Two of the most far-fetched ideas from 2007's ReImagine a More Sustainable Cleveland became pilot projects in 2012: MowGoats trimmed the verge on vacant land and a plan to convert the foundation of a demolished home in Hough in to a "biocellar" greenhouse emerged.

Retrofit suburbia? Shaker Heights' bold act to turn a '50s strip mall in to a walkable town center was the first significant move toward something more authentic than lifestyle centers.

The 'green zoning' improvements in Cleveland Heights made legal raising chickens, gardens instead of lawns, rainbarrels and common sense updates that recast suburb as a more resilient place to live.

Lakewood planted a flag—to be the Bike Mecca of Northeast Ohio —with the adoption of its citywide bike plan. Lakewood set a standard for other suburbs— with a public engagement process and a city planning department empowered to write a comprehensive plan.

Cleveland's plan to convert the West Shoreway in to a city street ran in to a ditch—literally. A tunnel to the Battery Park development kept washing out and soaked up funds intended for a Chicago-style lakefront bike path. A coalition of citizens and nonprofit groups used it as an opportunity to negotiate for bike lanes on Detroit Avenue.

This blogger confronted the often scary, messy, costly and ultimately one of the best providers of valuable life lessons— homeownership. The desire to walk the talk on energy efficiency led to an eye opening series, a firsthand account of the value and myths of a home energy program from a natural gas provider.

GCBL was part of a consortium that includes the city of Cleveland, UCI and Bike Cleveland advocating and organizing for a bike share program. The group led a study, with Case Weatherhead students, and released an RFP for a company to perform a feasibility study. Is Cleveland ready for bike share, indeed.

GCBL was also proud to be part of the Access for All advocacy campaign that won a $6 million makeover for biking and walking from Tremont to downtown Cleveland. This fall's ribbon cutting for bike lanes on Abbey and a multipurpose path on the Lorain-Carnegie Bridge came with valuable lessons for the future.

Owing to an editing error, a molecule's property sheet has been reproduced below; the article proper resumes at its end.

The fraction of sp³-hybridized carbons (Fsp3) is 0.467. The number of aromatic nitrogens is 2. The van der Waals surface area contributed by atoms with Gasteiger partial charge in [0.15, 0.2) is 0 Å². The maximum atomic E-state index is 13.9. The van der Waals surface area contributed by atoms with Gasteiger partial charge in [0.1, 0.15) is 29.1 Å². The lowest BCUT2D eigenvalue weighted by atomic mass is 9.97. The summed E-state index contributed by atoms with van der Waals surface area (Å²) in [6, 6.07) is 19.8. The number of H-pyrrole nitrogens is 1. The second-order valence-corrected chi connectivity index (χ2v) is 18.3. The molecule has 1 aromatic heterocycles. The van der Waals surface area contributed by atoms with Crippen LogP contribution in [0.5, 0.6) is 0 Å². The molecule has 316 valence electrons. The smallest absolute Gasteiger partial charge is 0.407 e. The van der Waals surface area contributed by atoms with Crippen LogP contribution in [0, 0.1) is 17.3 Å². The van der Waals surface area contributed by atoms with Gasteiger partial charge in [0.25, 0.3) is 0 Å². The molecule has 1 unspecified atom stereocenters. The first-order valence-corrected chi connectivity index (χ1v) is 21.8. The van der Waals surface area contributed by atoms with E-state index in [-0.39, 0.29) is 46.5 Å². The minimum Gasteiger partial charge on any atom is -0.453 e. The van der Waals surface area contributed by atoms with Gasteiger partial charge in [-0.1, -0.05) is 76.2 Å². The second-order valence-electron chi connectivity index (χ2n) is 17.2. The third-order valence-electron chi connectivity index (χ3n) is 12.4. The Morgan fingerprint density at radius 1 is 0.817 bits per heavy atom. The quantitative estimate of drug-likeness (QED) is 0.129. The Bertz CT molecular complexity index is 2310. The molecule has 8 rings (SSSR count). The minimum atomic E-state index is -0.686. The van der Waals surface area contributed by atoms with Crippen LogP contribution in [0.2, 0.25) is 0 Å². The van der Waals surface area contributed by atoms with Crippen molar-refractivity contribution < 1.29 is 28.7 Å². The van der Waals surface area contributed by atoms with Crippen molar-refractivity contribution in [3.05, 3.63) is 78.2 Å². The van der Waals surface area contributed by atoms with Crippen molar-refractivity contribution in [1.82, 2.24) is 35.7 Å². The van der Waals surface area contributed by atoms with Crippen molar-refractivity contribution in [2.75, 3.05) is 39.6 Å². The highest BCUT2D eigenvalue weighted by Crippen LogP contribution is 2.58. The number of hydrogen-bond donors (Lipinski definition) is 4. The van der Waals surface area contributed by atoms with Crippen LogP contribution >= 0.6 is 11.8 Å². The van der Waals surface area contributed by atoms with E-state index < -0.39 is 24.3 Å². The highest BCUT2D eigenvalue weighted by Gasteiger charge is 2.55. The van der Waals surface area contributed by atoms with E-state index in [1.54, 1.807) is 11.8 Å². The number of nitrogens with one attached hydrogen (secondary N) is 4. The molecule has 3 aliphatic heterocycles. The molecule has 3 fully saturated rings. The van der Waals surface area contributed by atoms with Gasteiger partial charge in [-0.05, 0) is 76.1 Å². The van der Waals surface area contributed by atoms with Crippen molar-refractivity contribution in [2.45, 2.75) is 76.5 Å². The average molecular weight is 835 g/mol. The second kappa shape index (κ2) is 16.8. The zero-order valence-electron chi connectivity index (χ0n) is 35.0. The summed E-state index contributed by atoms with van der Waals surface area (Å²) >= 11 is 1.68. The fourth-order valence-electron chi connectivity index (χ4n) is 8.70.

Cleveland adopted Green and Complete Streets, and then started training its traffic engineers how to implement them. The new reality, says Gary Toth, an engineer with Project for Public Spaces, will ask traffic engineers to consider 'quality of place' and to remove the blinders on such context sensitive issues as how is land being used.

Cuyahoga County Council's Environment and Sustainability Committee led the charge to a bold energy reduction goal for county operations.

Sustainable Cleveland 2019 set out to celebrate 2012 as the Year of Local Food. Through the hard work of urban farmers, the city charted progress as a lab for all scales of food growing operations aiming to "green tha ghetto".

If you have a Best of Sustainability 2012 story, share it in the comment box below.

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Answer on S. Marginal
7 years ago

Mayfielder - here's the response from the city of Cleveland on your question about S. Marginal Road:

"The road project did not include bicycle infrastructure because it is less than half a mile long and it would not have connected to anything within the network. The curb crossings were updated to make them ADA accessible."

Question on S. Marginal
8 years ago

Thanks for your comment, Mayfielder. I have shared your observation about the South Marginal repaving project with city officials. I will post their response when it comes.

8 years ago

Great post! There is certainly a lot to be excited about in NEO sustainability-wise, but I am somewhat concerned about how Cleveland's Complete Streets Ordinance was applied to a small street project on Cleveland's west side, as it might indicate how it is applied elsewhere in the city. Sometime last year (i.e., in 2012), Cleveland repaved a short stretch of the South Marginal of I-90 between Alger Road and Warren Road. As part of that project, the City of Cleveland repaired or installed some curb-cuts and a pedestrian refuge on Warren Road, seemingly to comply with the Complete Streets Ordinance. However, the repaved section of South Marginal was left just as it was before: a three-lane thruway for motor vehicles with no treatments for pedestrians or cyclists, including no sidewalks. Although this project might comply with the letter of the Complete Streets Ordinance (I'm not sure if that is the case), it certainly does not comply with the spirit of that ordinance, which I understand aims to undo and prevent the construction of streets, like South Marginal, that cater solely to motor vehicle traffic.